The following is an excerpt from Love is a Verb: A one-year spiritual practice resource, written by Leo Hartshorn. The resource explores the 2017 convention theme Love is a Verb through the lens of Richard Foster’s six spiritual streams. Download the entire booklet from the Mennonite Church USA resource center.
Beloved, let us love one another, because love is from God; everyone who loves is born of God and knows God. Whoever does not love does not know God, for God is love. God’s love was revealed among us in this way: God sent his only Son into the world that we might live through him. This is love, not that we loved God but that he loved us and sent his Son to be the atoning sacrifice for our sins. Beloved, since God loved us so much, we ought to love one another. No one has ever seen God; if we love one another, God lives in us, and his love is perfected in us … God is love, and those who abide in love abide in God, and God abides in them. —1 John 4:7-12, 16b (NRSV)
Can love be commanded and logical? Well, the writer of 1 John thinks so. Let us love one another. And that’s not the first time we have heard that. Here is the logic of divine love: If love is from God, then those who love belong to God and know God. And whoever does not love does not know God, because God is love. Isn’t that logical? Divine love doesn’t fit into our general understanding of romantic love. It is commanded. It is logical.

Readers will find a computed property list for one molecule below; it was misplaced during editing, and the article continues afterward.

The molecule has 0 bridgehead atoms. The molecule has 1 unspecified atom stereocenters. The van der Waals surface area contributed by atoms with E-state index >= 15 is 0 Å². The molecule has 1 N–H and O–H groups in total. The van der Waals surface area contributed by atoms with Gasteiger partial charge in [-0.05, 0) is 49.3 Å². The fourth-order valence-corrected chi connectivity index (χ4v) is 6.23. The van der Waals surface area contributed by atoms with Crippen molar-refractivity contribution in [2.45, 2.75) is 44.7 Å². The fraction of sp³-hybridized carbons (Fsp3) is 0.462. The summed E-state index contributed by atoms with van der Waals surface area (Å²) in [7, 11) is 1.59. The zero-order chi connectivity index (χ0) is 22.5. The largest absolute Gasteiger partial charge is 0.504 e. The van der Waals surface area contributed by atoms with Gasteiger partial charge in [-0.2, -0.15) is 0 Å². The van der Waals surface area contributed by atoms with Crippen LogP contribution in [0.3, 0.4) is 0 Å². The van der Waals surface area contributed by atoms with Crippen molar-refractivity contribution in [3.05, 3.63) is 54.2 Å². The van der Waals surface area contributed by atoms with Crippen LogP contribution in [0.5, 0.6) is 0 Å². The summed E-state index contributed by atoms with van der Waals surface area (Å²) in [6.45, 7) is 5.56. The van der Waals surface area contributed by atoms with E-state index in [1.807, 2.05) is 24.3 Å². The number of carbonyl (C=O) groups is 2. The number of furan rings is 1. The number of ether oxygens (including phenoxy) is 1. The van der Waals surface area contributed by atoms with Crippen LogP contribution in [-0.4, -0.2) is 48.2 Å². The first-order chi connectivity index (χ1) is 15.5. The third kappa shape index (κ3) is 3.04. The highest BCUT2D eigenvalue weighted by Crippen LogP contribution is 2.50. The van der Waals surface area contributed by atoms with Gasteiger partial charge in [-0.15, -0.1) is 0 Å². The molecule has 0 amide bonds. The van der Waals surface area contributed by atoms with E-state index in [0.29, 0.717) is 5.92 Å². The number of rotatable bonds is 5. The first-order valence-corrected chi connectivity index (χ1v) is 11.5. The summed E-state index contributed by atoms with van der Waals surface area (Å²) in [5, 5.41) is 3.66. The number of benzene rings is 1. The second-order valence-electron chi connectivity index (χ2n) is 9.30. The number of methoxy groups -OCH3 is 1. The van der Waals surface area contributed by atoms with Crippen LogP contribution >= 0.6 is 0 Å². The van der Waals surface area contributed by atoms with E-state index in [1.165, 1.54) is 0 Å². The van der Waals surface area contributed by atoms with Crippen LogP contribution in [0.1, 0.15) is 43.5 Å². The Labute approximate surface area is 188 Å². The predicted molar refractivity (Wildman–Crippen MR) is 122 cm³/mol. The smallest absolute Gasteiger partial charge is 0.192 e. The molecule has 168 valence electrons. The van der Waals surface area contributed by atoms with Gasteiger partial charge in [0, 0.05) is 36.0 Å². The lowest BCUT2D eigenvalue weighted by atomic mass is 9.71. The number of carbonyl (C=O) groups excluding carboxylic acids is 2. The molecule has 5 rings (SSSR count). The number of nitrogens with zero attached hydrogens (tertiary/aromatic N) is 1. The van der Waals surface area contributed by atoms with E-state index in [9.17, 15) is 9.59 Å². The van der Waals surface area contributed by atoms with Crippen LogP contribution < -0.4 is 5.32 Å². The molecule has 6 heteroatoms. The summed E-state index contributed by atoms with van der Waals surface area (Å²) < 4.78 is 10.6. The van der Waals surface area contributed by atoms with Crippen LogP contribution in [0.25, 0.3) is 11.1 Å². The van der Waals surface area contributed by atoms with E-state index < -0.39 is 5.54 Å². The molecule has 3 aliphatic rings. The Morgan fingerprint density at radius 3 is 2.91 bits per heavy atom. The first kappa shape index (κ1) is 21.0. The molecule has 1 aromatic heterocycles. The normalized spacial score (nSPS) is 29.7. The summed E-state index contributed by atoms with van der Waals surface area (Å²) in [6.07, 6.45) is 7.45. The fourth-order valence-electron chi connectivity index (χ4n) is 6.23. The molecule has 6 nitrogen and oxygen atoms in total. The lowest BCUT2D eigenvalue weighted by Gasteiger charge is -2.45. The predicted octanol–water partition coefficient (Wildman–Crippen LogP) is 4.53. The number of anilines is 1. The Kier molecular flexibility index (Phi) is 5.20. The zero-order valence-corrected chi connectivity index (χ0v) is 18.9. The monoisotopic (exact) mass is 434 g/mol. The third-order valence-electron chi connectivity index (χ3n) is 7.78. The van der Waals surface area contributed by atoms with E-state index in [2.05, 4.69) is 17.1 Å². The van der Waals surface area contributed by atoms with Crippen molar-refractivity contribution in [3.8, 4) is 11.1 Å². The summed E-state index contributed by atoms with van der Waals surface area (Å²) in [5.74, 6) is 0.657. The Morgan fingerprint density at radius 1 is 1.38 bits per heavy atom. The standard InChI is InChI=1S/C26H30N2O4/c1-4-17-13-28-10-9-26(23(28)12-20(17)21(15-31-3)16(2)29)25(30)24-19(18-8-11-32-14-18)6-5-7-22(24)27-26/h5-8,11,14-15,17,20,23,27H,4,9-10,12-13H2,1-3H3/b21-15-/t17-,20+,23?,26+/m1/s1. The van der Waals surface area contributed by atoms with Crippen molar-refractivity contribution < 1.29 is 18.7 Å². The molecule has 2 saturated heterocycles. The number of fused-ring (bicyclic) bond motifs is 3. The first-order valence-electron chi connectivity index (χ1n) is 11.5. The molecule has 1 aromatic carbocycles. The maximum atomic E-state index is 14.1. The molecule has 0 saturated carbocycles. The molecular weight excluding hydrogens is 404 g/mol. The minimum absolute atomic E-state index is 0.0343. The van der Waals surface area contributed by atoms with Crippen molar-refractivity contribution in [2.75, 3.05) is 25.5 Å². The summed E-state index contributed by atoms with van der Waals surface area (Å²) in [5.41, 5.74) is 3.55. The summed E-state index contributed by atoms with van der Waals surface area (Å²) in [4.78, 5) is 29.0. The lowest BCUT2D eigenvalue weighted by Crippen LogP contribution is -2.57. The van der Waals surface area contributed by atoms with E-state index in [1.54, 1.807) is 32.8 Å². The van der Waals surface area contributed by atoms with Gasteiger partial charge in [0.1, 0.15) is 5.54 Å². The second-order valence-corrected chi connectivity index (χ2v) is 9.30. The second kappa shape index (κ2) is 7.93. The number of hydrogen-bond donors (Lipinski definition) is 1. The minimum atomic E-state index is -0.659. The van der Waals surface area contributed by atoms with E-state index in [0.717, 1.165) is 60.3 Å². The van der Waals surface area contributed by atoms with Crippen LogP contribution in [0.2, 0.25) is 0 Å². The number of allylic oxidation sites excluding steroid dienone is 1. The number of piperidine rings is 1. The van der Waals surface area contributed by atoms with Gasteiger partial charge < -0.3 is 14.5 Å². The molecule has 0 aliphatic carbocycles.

It seems reasonable to expect that if God’s essence is love, then those who belong to God enact love for one another. Logically, the opposite should be true. Since God is love, those who do not love one another do not belong to God. Again, it fits the author’s either/or perspective. And it may be uncomfortable logic, but it is reasonable according to the logic of the writer’s spirituality. Those who love one another are born of God. Those who do not love one another are not born of God. There is no middle ground. I suspect that most of us may squirm a bit at this kind of clear-cut spiritual logic.
The author appeals to the model or story of God’s love. Divine love is fully shown in the sending of God’s Son into the world so that we might live through him — through his atoning sacrifice. This act of love precedes any type of love that we might have shown toward God. Here is the logic of God’s love. Since God has loved us to the extent of sending Christ, even into the realm of death, for us, then we ought to love one another.
No one has seen God, but we see the love of God in our love for others. By loving one another, we know that we abide in God and God abides in us.
The real evidence of the unseen God is seeing our love for one another.
God’s presence is in us when we love one another. This is the logic of divine love.